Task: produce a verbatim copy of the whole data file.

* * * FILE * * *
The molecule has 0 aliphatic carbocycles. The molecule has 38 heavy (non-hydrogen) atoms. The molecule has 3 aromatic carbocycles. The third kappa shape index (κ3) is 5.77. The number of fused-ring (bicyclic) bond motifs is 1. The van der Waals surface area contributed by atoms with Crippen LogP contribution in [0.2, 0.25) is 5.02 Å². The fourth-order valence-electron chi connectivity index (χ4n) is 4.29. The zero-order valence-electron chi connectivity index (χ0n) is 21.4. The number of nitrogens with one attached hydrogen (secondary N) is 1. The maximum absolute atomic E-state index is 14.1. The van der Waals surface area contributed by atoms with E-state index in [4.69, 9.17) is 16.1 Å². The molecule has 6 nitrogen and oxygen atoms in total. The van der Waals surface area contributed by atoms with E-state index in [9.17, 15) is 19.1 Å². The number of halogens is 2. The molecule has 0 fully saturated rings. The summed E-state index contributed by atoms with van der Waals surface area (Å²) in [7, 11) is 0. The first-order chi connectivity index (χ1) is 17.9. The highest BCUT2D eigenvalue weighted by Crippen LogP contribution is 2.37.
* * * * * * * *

The molecule has 0 aliphatic carbocycles. The molecule has 38 heavy (non-hydrogen) atoms. The molecule has 3 aromatic carbocycles. The third kappa shape index (κ3) is 5.77. The number of fused-ring (bicyclic) bond motifs is 1. The van der Waals surface area contributed by atoms with Crippen LogP contribution in [0.2, 0.25) is 5.02 Å². The fourth-order valence-electron chi connectivity index (χ4n) is 4.29. The zero-order valence-electron chi connectivity index (χ0n) is 21.4. The number of nitrogens with one attached hydrogen (secondary N) is 1. The maximum absolute atomic E-state index is 14.1. The van der Waals surface area contributed by atoms with E-state index in [4.69, 9.17) is 16.1 Å². The molecule has 6 nitrogen and oxygen atoms in total. The van der Waals surface area contributed by atoms with E-state index in [9.17, 15) is 19.1 Å². The number of halogens is 2. The molecule has 0 fully saturated rings. The summed E-state index contributed by atoms with van der Waals surface area (Å²) in [7, 11) is 0. The first-order chi connectivity index (χ1) is 17.9. The highest BCUT2D eigenvalue weighted by Crippen LogP contribution is 2.37.